Tovah’s recent post about planting up her lawn with plants rather than the heavily-shorn green stuff deals with what history may yet record as one of the great shifts in garden culture. Here I would like to take a hard look at this green tyrant and alternatives to it.
Lets start in a small town in what used to communist East Germany (the GDR), it’s a picture I ended up with in my last post. It’s a rectangular plot in a small town, a good size, nothing special about it. Landscape designer Petra Pelz and her family used to grow vegetables there in GDR days. It is now a superb example of the almost-lawnless-but-not-quite garden – low to medium height perennials on either side of a narrow winding path with occasional taller flowering species. There is a little bit of lawn at the back, where a fence allows a rather clever little bit of ‘borrowed landscape’ into the neighbours veg patch – otherwise this garden very effectively shuts out any view of the neighbours in a row of quite closely spaced houses. (By the way for the old Marxists amongst you, Petra lives on Friedrich Engels Straße).
Petra’s little bit of lawn, almost token, strikes me as just about right for most gardens. There is always the danger, in our evangelical and righteous enthusiasm about this overplayed, ecologically-unsound , bio-diversity low and clichéd garden feature to become ‘more Catholic than the Pope’ and get rid of lawns altogether, or even worse, demand that others do too. We have enough dreary political correctness in the garden world as it is, thank you. Let’s leave intolerance in the past with the famous ‘lawn ordinances’ of many US communities (note to non-Americans: this is when you are legally obliged to keep your lawn cut short – i.e. no messy wildflowers or perennials, or even veg).
Of course as a Brit, I have a view about lawns. A rather guilty one. We invented them, along with cricket (a game dependent on a lawn like surface), afternoon tea (usually held on a lawn), the porch (in which you can sit and watch the kids play on the lawn) – except that only Americans call it a ‘porch’, we use ‘verandah’ derived from the Bengali – we nicked the idea from them (ditto the Bungalow). So not content with invading half the world and dragging it into an economic system built for our own needs, our ancestors added insult to injury by inventing the lawn too, and dragooning armies of poorly-paid laborers in the colonies to cut, roll, feed and weed the things, so that sahibs and memsahibs could look out over a nicely pukkah green carpet which made them think of Surrey (I’ve probably lost readers from the American rebel colonies by now, but never mind).
However, in rolling up the British Empire, the lawns stayed behind. Wherever the sun has set on those bits of the map that used to be colored pink, the lawns have stayed. The post-colonials clearly love them. Lahore, Pakistan, has wonderful parks, with superb lawns. I’ve seen them across India and Africa, and in Brazil too (which was economically tied to Britain for much of the 19th century). The lawn, lets face it, is an example of a ‘meme’, a concept which once invented (along with the technology for cutting it) has just run and run. Clearly very successful because it fulfils many basic human needs. The need to have a surface children can play on, the sporty can play games on, the not-so-sporty can lie around on, lovers can canoodle on (or if in India or Pak sit chastely 1.5m away from each other), dogs exercised on, picnic on etc etc.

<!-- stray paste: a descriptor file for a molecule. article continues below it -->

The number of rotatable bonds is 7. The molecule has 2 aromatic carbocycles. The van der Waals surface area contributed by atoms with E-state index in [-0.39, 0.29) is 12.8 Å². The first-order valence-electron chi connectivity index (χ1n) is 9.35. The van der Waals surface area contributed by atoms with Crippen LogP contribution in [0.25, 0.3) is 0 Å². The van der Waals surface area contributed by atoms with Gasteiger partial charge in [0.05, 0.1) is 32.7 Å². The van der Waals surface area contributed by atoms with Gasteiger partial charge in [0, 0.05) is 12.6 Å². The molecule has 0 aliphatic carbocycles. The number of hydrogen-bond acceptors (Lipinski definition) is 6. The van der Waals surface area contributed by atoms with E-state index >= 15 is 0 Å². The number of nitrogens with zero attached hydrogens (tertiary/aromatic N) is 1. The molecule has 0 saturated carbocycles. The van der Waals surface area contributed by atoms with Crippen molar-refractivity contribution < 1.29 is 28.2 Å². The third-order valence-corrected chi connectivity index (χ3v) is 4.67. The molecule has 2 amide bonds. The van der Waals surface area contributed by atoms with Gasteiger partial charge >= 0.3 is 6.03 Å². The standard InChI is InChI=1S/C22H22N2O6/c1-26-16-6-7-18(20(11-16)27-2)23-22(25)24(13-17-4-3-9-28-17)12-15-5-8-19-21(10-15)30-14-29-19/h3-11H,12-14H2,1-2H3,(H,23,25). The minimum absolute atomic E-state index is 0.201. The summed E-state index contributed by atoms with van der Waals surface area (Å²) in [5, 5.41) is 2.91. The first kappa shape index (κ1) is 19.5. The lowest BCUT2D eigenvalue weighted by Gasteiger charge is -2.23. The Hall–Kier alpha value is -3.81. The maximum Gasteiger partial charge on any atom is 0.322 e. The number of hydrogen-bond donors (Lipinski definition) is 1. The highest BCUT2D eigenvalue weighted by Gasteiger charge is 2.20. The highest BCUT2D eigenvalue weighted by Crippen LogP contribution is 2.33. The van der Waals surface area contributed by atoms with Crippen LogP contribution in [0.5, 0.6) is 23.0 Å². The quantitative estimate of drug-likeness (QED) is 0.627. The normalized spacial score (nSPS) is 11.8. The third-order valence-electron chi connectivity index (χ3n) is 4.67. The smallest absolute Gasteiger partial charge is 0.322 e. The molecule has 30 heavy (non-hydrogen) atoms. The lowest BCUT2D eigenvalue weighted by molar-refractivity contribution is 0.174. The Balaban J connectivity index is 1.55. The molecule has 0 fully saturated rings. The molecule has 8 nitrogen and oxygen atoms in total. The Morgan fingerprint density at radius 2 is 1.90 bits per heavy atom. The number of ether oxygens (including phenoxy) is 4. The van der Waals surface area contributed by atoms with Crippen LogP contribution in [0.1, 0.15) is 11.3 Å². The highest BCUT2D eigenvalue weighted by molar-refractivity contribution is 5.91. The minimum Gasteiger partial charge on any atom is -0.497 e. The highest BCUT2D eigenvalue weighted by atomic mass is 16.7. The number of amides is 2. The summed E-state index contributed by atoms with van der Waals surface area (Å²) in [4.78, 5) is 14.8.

It sounds like I am defending the things, when in fact I’ve always campaigned against them – but I’m just trying to be realistic. The whole idea of the lawn is ideal for us, particularly here in the west of England, where it rains nearly 2metres a year. The bad news about the British Empire of the Lawn is that in nearly all the colonies they have to be watered to keep them green and doused in pesticide to stop all sorts of things eating or infecting them. Gardeners in other parts of Europe have lawns too, but they clearly don’t feel that they have to. To go back to the eastern part of Germany where we started, snow often leaves a lawn brown, and then low rainfall and hot summers can brown it off too – so traditionally a lot of people fill their gardens with veg, fruit and flowers. The idea of lawns being somehow compulsory is a largely British idea, passed on like a raging infection to certain of the colonies.
As Tovah has pointed out, plant lovers can indulge themselves by digging up and planting out their lawns. The question does have to be asked – are you a gardener or a groundsman? At a time when many of us would rather be growing our veg, or keeping chickens or treating our gardens as mini nature reserves, the lawn gets to look more and more redundant. Increasingly gardeners are exploring alternatives to it, including grassland-based alternatives such as meadows, or sweeps of native bunchgrasses. But at the end of the day, lawns have proved very popular wherever the Union Jack (or ‘The Butcher’s Apron’ if you had to fight a war to get us out) has flown, and a great many places where it never did. I just wish we could keep them in perspective.